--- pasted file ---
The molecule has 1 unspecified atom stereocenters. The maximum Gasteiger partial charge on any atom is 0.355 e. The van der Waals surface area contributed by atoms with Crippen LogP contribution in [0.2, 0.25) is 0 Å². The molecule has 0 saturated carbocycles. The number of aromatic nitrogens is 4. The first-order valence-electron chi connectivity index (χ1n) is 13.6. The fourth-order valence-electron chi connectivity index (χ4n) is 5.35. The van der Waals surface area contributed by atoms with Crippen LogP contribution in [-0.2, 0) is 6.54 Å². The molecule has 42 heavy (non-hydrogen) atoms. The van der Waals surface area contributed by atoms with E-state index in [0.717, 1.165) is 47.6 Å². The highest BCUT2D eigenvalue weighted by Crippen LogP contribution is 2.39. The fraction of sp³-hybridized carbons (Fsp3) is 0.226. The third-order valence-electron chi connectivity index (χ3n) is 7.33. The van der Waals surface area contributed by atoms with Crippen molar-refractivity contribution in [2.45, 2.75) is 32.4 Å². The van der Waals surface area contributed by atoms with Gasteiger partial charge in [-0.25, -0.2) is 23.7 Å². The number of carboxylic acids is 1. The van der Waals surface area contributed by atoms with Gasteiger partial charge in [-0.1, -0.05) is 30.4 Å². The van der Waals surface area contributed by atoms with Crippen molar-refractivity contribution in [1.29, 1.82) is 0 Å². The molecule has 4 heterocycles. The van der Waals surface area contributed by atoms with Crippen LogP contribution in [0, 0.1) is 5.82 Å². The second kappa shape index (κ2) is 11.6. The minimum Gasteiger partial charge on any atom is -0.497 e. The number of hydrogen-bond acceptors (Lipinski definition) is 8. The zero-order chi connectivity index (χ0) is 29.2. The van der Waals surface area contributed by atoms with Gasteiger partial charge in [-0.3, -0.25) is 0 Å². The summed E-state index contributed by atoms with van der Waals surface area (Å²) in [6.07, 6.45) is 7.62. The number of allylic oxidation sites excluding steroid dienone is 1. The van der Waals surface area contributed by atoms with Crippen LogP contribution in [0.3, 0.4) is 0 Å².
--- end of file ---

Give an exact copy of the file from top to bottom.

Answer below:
The molecule has 1 unspecified atom stereocenters. The maximum Gasteiger partial charge on any atom is 0.355 e. The van der Waals surface area contributed by atoms with Crippen LogP contribution in [0.2, 0.25) is 0 Å². The molecule has 0 saturated carbocycles. The number of aromatic nitrogens is 4. The first-order valence-electron chi connectivity index (χ1n) is 13.6. The fourth-order valence-electron chi connectivity index (χ4n) is 5.35. The van der Waals surface area contributed by atoms with Crippen LogP contribution in [-0.2, 0) is 6.54 Å². The molecule has 42 heavy (non-hydrogen) atoms. The van der Waals surface area contributed by atoms with E-state index in [0.717, 1.165) is 47.6 Å². The highest BCUT2D eigenvalue weighted by Crippen LogP contribution is 2.39. The fraction of sp³-hybridized carbons (Fsp3) is 0.226. The third-order valence-electron chi connectivity index (χ3n) is 7.33. The van der Waals surface area contributed by atoms with Crippen molar-refractivity contribution in [2.45, 2.75) is 32.4 Å². The van der Waals surface area contributed by atoms with Gasteiger partial charge in [-0.25, -0.2) is 23.7 Å². The number of carboxylic acids is 1. The van der Waals surface area contributed by atoms with Gasteiger partial charge in [-0.1, -0.05) is 30.4 Å². The van der Waals surface area contributed by atoms with Crippen molar-refractivity contribution in [1.29, 1.82) is 0 Å². The molecule has 4 heterocycles. The van der Waals surface area contributed by atoms with Crippen LogP contribution in [0, 0.1) is 5.82 Å². The second kappa shape index (κ2) is 11.6. The minimum Gasteiger partial charge on any atom is -0.497 e. The number of hydrogen-bond acceptors (Lipinski definition) is 8. The zero-order chi connectivity index (χ0) is 29.2. The van der Waals surface area contributed by atoms with Gasteiger partial charge in [-0.3, -0.25) is 0 Å². The summed E-state index contributed by atoms with van der Waals surface area (Å²) in [6.07, 6.45) is 7.62. The number of allylic oxidation sites excluding steroid dienone is 1. The van der Waals surface area contributed by atoms with Crippen LogP contribution in [0.3, 0.4) is 0 Å².